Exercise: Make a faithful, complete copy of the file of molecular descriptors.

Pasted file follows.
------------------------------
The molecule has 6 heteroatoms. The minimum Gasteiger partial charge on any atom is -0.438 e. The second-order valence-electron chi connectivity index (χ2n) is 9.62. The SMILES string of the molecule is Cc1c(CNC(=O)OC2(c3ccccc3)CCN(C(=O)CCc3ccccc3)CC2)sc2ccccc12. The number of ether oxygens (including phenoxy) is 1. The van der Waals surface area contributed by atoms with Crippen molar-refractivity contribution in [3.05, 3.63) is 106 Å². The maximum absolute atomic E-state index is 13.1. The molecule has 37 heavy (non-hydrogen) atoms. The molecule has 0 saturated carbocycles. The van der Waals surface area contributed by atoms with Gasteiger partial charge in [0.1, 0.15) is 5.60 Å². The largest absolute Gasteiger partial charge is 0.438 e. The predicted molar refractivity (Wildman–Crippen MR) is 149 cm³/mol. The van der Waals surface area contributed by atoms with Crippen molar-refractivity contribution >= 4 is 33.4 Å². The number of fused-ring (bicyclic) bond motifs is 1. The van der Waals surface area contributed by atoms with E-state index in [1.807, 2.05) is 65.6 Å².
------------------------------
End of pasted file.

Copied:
The molecule has 6 heteroatoms. The minimum Gasteiger partial charge on any atom is -0.438 e. The second-order valence-electron chi connectivity index (χ2n) is 9.62. The SMILES string of the molecule is Cc1c(CNC(=O)OC2(c3ccccc3)CCN(C(=O)CCc3ccccc3)CC2)sc2ccccc12. The number of ether oxygens (including phenoxy) is 1. The van der Waals surface area contributed by atoms with Crippen molar-refractivity contribution in [3.05, 3.63) is 106 Å². The maximum absolute atomic E-state index is 13.1. The molecule has 37 heavy (non-hydrogen) atoms. The molecule has 0 saturated carbocycles. The van der Waals surface area contributed by atoms with Gasteiger partial charge in [0.1, 0.15) is 5.60 Å². The largest absolute Gasteiger partial charge is 0.438 e. The predicted molar refractivity (Wildman–Crippen MR) is 149 cm³/mol. The van der Waals surface area contributed by atoms with Crippen molar-refractivity contribution >= 4 is 33.4 Å². The number of fused-ring (bicyclic) bond motifs is 1. The van der Waals surface area contributed by atoms with E-state index in [1.807, 2.05) is 65.6 Å².